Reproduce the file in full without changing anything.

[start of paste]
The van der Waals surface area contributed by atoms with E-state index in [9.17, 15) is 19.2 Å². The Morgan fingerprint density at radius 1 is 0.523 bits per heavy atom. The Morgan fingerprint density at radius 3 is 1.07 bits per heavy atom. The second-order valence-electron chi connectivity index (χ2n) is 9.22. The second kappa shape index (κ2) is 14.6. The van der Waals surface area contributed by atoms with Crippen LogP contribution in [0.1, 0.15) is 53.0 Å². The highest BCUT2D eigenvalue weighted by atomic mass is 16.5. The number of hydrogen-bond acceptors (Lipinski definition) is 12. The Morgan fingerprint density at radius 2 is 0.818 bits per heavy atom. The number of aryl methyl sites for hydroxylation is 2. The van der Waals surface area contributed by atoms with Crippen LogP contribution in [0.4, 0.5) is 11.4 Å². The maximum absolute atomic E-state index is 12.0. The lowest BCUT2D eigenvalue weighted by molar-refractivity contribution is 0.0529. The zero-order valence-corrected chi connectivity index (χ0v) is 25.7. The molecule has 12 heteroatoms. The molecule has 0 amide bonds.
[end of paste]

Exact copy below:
The van der Waals surface area contributed by atoms with E-state index in [9.17, 15) is 19.2 Å². The Morgan fingerprint density at radius 1 is 0.523 bits per heavy atom. The Morgan fingerprint density at radius 3 is 1.07 bits per heavy atom. The second-order valence-electron chi connectivity index (χ2n) is 9.22. The second kappa shape index (κ2) is 14.6. The van der Waals surface area contributed by atoms with Crippen LogP contribution in [0.1, 0.15) is 53.0 Å². The highest BCUT2D eigenvalue weighted by atomic mass is 16.5. The number of hydrogen-bond acceptors (Lipinski definition) is 12. The Morgan fingerprint density at radius 2 is 0.818 bits per heavy atom. The number of aryl methyl sites for hydroxylation is 2. The van der Waals surface area contributed by atoms with Crippen LogP contribution in [0.4, 0.5) is 11.4 Å². The maximum absolute atomic E-state index is 12.0. The lowest BCUT2D eigenvalue weighted by molar-refractivity contribution is 0.0529. The zero-order valence-corrected chi connectivity index (χ0v) is 25.7. The molecule has 12 heteroatoms. The molecule has 0 amide bonds.